Those of us lucky enough to be at the NOFA Mass Winter Conference this year were privileged to see Elizabeth and Paul Kaiser of Singing Frogs Farm in Sebastopol, CA give this Keynote speech. You’ve never seen no-till farming look this easy or this sensical. Skip to minute 27 to see my favorite part: 45 minutes of bed changeover condensed in a 45 second time lapse video.
Greenhorns! It’s no secret that the National Young Farmers Coalition goes to Herculean efforts for young farmers across the country, from fighting lobbyists from big ag to make sure the farm bill addresses the needs of small farmers to advocating their chaps off for farmer student loan forgiveness programs. Now, it’s time to help them help you!
This year, like they do every five years, NYFC conducts their National Young Farmers survey in order to understand and elevate the issues that matter most to young farmers and aspiring farmers. The result of this survey help to define the organization’s policy goals and agenda. Since they launched the survey website a couple of weeks ago, a couple of thousand farmers have taken the survey, but they still need 3,000 more respondents to reach their goal of 5,000. Let’s go!
Young farmers and ranchers – what are the issues that matter most to you? What policy changes could help your business succeed? Take the National Young Farmers Survey today and let the nation know that FarmersCount! www.youngfarmers.org/survey
This seems like a combo we could use more of: according to Ecowatch, “this hospital prescribes fresh food from its own organic farm.” The reporting in the linked article accurately articulates a move we hope to see more of in Western Medicine: a holistic approach that recognizes patients as members of large societal systems in which the health of the two (patient and society) is inextricably linked.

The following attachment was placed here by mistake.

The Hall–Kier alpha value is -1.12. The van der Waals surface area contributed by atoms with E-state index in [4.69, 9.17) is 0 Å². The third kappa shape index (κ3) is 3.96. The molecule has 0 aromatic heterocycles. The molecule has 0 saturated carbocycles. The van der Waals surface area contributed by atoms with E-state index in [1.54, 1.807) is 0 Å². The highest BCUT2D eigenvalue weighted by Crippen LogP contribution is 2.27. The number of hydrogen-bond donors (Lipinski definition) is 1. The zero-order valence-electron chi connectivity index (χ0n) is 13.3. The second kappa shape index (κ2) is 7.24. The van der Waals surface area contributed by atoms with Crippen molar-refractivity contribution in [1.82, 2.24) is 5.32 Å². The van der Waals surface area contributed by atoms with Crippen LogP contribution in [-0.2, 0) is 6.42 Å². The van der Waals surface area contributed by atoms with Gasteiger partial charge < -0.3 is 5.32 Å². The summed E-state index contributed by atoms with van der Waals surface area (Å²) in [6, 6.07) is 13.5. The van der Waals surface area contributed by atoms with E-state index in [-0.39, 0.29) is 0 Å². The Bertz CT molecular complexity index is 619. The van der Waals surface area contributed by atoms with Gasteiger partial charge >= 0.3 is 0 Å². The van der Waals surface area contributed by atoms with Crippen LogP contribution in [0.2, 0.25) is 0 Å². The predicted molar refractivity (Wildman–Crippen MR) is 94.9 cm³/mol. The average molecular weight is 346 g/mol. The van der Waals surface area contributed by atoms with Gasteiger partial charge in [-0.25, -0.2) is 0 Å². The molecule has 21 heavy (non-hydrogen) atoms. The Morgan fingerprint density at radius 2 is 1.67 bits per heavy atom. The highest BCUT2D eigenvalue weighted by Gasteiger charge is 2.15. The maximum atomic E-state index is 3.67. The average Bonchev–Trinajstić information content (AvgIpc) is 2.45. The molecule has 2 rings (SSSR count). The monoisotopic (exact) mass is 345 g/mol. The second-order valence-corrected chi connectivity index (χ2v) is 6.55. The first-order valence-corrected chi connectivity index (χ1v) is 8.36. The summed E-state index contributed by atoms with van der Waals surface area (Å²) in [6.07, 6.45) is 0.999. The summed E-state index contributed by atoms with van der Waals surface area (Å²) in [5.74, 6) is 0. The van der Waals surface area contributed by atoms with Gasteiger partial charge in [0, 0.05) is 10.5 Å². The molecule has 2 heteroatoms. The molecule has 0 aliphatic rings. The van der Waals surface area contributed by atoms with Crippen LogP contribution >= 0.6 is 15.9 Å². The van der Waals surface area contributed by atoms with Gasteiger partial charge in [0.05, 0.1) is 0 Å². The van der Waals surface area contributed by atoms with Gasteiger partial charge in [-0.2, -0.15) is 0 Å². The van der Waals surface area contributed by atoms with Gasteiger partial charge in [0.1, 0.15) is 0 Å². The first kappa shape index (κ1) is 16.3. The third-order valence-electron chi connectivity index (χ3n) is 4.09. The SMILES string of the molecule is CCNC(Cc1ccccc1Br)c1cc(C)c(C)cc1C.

Long before Martha Stewart printed her seasonal gardening chores on the first pages in each issue of Martha Stewart Living, The Old Farmer’s Almanac outlined the farm-related tasks for any given month in a not dissimilar tone.
“The almanac as a form is actually much older than The Old Farmer’s Almanac,” said The New Farmer’s Almanac Vol. III lead editor, Nina Pick. There is, for example, the Babylonian Almanac, which dates back to the first millennium BCE and detailed the relative auspiciousness of each day of the year for any endeavor of ordinary life—including activities related to food, health, travel, and business. In the first century ACE, Greek writer Ptolemy connected celestial movements with future weather patterns. By the Middle Ages, people saw little difference between predicting the movements of the stars and tides and predicting the future for purposes of divination. In other words, you could read your horoscope in medieval almanacs—just as you can today.
Pick said the new publication is “drawing on a very old, traditional form, and while keeping the integrity of this old form, we’re also radicalizing it—bringing in ideas that are more revolutionary, more radical—to have these conversations with a new agrarian movement.”